How to Survive and Win Social Media Debates – A Definitive Guide about Updating the Old School Debate Skills for the ‘Right’ World
To begin the essay, one honest confession I need to make. I’ve not been into the true debates – where you need to use your voice – even at my school. The one time I was in the misconception that I can pull off debate, I put forth my name along with two others and started preparing. In the end, two people were selected, one eventually went to speak – and both the names were out of the three who applied, and in the popular winnable candidates. I had two takeaways –
- You need to be popular to be selected for debates (or anything – unless it’s some outsider who gets to pick and he picks you purely on height, which happened once, unfortunately).
- You need to have a loud voice to even qualify for a normal reading in the class, let alone the debates on any level. The few times I ever did readings in class, it was either because everyone was doing it turn-by-turn, or because the teacher was being benevolent.
True, the concept of ideas and thoughts being important for debates never struck me till about a few years back. School never taught the true essence of debates – or perhaps I wasn’t there when it was being taught.
Social media debates are interesting. Social media, especially twitter, offers you a platform of most to-the-point and crisp debates there can ever be. Imagine the luxury of conversing point-to-point in 140 characters, and replying directly to the previous point – which is being quoted. Facebook, too, offers an amazing option, especially with the reply option added. So you can go through spells of having a pretty decent conversation locked in together, with the ability of other people adding value to the debate.
In science, I’d read about two worlds – the ideal world and the real world. Usually, the ideal world is not as far off from the real world. But the above is an ideal world of debating on social media. Below are the tips on real-world social media debating:
- LOL, ROFL, Ghanta, hahaha
When you’re not able to come up with anything, resort to the above four. It is like Chris Martin is defending a stump-to-stump 150kph delivery of Brett Lee with his technique, on the last ball of the day; to save a Test. Brett Lee of course knows a thing or two about last over and saving Tests.
2. Tag Team
Try and tag as many people from your ideology or gang you want. This will, in effect, nullify the point of the person whom you’re trying to score over. Each of those tag team guys will put new points, most necessarily without following a sequence, order, or discipline. They’ll ‘+1’ to the points of their team-mates, and will keep adding to each other’s’ point without the original point ever coming in the fray. By the time everything adds up, the value of logic and constructive discussion would have felt like a fish out of the water, in fishing net – not knowing whether it’s better to die or to get back in water.
3. Reply with 10-pointers
There’s a saying that goes in Hindi – ‘eent ka jawaab patthar se’. It essentially means giving back a strong reply. What can be a stronger reply than 10 points in reply to 1 – albeit all irrelevant or unrelated. Either the person will be smart and ignore them while pointing you are off the track – which will mean you score a point (and more) since the other person had no reply, or he will be entangled trying to put together the earphone with intermingled wires. By the end of it, he will forget which song he wanted to listen to.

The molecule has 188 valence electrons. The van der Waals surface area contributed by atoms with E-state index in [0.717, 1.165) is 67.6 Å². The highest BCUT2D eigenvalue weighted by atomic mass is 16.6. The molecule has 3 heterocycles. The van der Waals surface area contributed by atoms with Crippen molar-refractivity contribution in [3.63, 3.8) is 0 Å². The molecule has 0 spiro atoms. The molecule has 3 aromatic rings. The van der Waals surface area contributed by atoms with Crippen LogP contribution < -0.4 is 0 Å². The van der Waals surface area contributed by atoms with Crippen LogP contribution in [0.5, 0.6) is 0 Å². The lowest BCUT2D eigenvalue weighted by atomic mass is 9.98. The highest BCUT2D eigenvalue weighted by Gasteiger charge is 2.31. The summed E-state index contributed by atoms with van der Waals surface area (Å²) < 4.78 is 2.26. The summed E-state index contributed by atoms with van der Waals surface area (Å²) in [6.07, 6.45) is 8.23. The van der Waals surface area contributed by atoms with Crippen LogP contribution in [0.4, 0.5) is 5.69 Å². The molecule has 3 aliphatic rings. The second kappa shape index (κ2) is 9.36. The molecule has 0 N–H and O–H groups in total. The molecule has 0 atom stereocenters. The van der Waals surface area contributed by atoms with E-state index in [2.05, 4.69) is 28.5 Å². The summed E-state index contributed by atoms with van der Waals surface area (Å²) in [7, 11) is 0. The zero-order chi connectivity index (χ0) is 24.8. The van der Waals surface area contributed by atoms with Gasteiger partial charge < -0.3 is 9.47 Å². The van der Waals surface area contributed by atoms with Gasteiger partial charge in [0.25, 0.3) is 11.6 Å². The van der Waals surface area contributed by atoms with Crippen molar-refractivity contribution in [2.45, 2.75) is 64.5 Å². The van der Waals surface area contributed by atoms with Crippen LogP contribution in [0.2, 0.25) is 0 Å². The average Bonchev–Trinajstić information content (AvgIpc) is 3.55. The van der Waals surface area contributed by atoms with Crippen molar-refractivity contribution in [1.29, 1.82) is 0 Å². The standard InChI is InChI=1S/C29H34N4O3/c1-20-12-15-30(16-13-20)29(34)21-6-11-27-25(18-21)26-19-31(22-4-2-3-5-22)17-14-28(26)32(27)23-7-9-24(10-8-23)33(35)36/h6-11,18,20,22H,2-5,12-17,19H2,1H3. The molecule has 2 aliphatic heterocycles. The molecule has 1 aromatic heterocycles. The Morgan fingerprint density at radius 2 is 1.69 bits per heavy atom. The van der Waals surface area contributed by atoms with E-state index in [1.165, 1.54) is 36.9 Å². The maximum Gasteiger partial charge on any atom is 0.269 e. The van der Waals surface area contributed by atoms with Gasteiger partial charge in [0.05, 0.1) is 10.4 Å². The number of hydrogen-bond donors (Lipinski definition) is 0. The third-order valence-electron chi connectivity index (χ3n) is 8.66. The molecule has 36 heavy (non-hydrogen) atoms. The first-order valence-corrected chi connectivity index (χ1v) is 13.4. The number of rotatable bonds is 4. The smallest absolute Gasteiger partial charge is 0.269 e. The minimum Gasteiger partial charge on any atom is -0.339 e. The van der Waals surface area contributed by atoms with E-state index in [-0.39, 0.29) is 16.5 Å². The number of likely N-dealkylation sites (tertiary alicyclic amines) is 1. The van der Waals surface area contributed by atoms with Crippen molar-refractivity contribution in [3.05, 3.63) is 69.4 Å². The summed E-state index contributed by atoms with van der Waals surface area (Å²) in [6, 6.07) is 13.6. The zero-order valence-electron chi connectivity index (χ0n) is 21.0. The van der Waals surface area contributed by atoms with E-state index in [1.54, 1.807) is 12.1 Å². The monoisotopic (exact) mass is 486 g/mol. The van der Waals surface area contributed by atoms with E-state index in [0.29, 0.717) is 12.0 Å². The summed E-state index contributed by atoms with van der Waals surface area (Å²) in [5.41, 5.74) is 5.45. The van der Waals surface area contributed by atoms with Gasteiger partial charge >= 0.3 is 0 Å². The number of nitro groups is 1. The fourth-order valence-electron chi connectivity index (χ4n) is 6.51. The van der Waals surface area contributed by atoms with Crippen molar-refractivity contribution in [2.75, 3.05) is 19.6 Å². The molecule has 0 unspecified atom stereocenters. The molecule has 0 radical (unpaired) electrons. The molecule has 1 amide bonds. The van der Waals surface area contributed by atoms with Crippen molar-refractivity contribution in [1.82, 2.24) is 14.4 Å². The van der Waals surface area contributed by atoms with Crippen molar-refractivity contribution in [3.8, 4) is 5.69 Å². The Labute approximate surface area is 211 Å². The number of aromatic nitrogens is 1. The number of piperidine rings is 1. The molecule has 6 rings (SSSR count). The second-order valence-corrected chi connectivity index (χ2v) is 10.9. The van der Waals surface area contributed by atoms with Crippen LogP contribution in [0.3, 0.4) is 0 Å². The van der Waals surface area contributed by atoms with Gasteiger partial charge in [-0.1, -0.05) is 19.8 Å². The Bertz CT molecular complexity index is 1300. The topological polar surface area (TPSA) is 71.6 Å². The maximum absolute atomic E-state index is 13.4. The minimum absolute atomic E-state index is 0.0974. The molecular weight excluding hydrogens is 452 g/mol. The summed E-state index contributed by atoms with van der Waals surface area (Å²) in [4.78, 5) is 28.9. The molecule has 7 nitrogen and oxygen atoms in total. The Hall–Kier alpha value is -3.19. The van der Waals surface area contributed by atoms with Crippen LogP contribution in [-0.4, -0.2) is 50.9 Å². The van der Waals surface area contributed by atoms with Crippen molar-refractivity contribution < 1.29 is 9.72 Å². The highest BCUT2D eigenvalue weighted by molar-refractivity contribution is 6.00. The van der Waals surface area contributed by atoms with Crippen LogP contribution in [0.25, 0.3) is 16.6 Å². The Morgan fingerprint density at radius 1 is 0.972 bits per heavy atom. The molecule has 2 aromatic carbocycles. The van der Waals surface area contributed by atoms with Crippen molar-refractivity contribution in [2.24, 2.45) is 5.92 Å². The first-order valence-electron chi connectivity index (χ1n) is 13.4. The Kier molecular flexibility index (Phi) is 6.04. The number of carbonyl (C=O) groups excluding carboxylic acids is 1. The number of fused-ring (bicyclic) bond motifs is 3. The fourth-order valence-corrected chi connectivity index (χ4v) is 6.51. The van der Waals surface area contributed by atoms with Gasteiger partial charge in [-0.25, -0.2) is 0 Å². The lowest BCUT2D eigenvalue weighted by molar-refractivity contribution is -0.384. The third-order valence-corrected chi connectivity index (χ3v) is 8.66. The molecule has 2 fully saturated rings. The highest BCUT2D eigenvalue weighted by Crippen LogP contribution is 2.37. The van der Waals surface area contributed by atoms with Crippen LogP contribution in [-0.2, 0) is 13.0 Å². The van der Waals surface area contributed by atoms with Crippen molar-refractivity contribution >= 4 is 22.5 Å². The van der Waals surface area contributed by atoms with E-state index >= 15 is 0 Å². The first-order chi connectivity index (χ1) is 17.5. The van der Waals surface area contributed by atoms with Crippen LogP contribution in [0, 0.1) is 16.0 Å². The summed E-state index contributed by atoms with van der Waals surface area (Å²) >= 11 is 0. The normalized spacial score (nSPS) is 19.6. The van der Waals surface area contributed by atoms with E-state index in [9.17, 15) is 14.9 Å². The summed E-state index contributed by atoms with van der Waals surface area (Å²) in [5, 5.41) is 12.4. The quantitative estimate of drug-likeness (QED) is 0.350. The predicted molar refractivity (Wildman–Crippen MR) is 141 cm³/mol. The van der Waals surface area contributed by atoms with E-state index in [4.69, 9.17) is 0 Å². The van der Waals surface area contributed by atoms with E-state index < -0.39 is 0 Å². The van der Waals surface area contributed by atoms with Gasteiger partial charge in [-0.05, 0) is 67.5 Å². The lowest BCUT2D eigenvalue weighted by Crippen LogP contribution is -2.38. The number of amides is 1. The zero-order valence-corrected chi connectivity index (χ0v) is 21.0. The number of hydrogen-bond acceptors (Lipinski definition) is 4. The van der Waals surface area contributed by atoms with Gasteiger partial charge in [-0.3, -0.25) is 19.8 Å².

4. Attack the Ideology and the Political Background
Look carefully at the past of the person – whom he supported, even for a minute; whose links did he share, whose lines did he quote, what’s the ideology of those people, are there any current parties or leaders following the ideology? Most likely, you’ll have a name. And these days, either you’re right or you’re wrong. So just find that one link, and attack ‘what more can we expect from a ______’. Fill in the blanks with xyz party, xyz ideology, and xyz leader follower.
Social media offers proof – so you can share the links too. But usually, you won’t. There will be others who’ll come in your support – just use the right keywords. The good thing is this works all across the globe. I’d thought it was limited to our diverse country, but then the world is coming ever so close for the last few years.
Trolling works better than anything ever devised by humankind. You can even troll actors, politicians, superstars, and you don’t need to have your conscience clear for that. If you troll someone for being part of a religion-mocking film, for example, you don’t necessarily need to follow your religion with every detail. I know people feasting on chicken and mutton or savoring the last drops of whatever they drink, and then come out all righteous. Imagine the weapon – it can bring down huge stars. Imagine the impact it will have on the small non-existent existences.
The best response to win an argument is a statement beginning with what-about and ending with an exclamation mark because it’s not a question at all. It is a check-mate when used properly, unchecked weight enough to cripple the argument if there’s some margin in implementation.
I’ll come back with more pointers as to how you can tackle the social media debates, but I don’t think you really need more. You might be wondering about the lack of the word ‘content’. It’s not needed to win an argument, most definitely. You can use the same copy-paste content from your favorite group – without worrying about its authenticity. You can use a news article from an opinion blog. You can use google images to find something, and write another story on the same. Content is meaningless.